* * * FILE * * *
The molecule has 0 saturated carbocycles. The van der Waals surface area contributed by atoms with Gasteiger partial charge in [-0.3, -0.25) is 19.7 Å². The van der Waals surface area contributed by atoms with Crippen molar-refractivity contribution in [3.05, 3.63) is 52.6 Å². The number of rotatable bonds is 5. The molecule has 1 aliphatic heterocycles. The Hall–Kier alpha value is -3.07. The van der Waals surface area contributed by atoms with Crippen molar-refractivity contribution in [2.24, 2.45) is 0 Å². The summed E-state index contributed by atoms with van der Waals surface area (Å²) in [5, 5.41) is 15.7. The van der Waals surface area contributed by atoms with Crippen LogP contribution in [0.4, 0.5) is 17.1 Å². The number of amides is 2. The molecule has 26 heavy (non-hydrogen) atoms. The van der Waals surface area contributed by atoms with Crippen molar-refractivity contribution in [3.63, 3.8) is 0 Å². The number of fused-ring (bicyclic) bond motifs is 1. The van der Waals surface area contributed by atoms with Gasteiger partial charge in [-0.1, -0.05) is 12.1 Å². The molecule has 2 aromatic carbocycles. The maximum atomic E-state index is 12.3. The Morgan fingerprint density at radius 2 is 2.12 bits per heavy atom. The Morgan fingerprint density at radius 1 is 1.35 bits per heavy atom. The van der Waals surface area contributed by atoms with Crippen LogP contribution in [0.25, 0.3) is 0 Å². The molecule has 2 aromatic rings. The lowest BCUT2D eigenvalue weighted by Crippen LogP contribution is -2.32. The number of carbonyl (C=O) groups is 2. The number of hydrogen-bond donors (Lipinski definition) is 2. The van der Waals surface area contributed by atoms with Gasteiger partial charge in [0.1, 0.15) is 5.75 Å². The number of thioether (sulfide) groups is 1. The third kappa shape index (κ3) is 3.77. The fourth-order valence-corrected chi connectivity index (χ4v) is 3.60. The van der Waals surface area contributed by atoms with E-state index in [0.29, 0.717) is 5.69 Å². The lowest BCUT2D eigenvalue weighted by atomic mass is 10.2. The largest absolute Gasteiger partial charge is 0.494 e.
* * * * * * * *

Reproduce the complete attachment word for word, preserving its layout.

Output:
The molecule has 0 saturated carbocycles. The van der Waals surface area contributed by atoms with Gasteiger partial charge in [-0.3, -0.25) is 19.7 Å². The van der Waals surface area contributed by atoms with Crippen molar-refractivity contribution in [3.05, 3.63) is 52.6 Å². The number of rotatable bonds is 5. The molecule has 1 aliphatic heterocycles. The Hall–Kier alpha value is -3.07. The van der Waals surface area contributed by atoms with Crippen molar-refractivity contribution in [2.24, 2.45) is 0 Å². The summed E-state index contributed by atoms with van der Waals surface area (Å²) in [5, 5.41) is 15.7. The van der Waals surface area contributed by atoms with Crippen LogP contribution in [0.4, 0.5) is 17.1 Å². The number of amides is 2. The molecule has 26 heavy (non-hydrogen) atoms. The van der Waals surface area contributed by atoms with Crippen molar-refractivity contribution in [3.63, 3.8) is 0 Å². The number of fused-ring (bicyclic) bond motifs is 1. The van der Waals surface area contributed by atoms with Gasteiger partial charge in [-0.1, -0.05) is 12.1 Å². The molecule has 2 aromatic carbocycles. The maximum atomic E-state index is 12.3. The Morgan fingerprint density at radius 2 is 2.12 bits per heavy atom. The Morgan fingerprint density at radius 1 is 1.35 bits per heavy atom. The van der Waals surface area contributed by atoms with Crippen LogP contribution in [0.25, 0.3) is 0 Å². The molecule has 2 aromatic rings. The lowest BCUT2D eigenvalue weighted by Crippen LogP contribution is -2.32. The number of carbonyl (C=O) groups is 2. The number of hydrogen-bond donors (Lipinski definition) is 2. The van der Waals surface area contributed by atoms with Gasteiger partial charge in [0.1, 0.15) is 5.75 Å². The number of thioether (sulfide) groups is 1. The third kappa shape index (κ3) is 3.77. The fourth-order valence-corrected chi connectivity index (χ4v) is 3.60. The van der Waals surface area contributed by atoms with E-state index in [0.29, 0.717) is 5.69 Å². The lowest BCUT2D eigenvalue weighted by atomic mass is 10.2. The largest absolute Gasteiger partial charge is 0.494 e.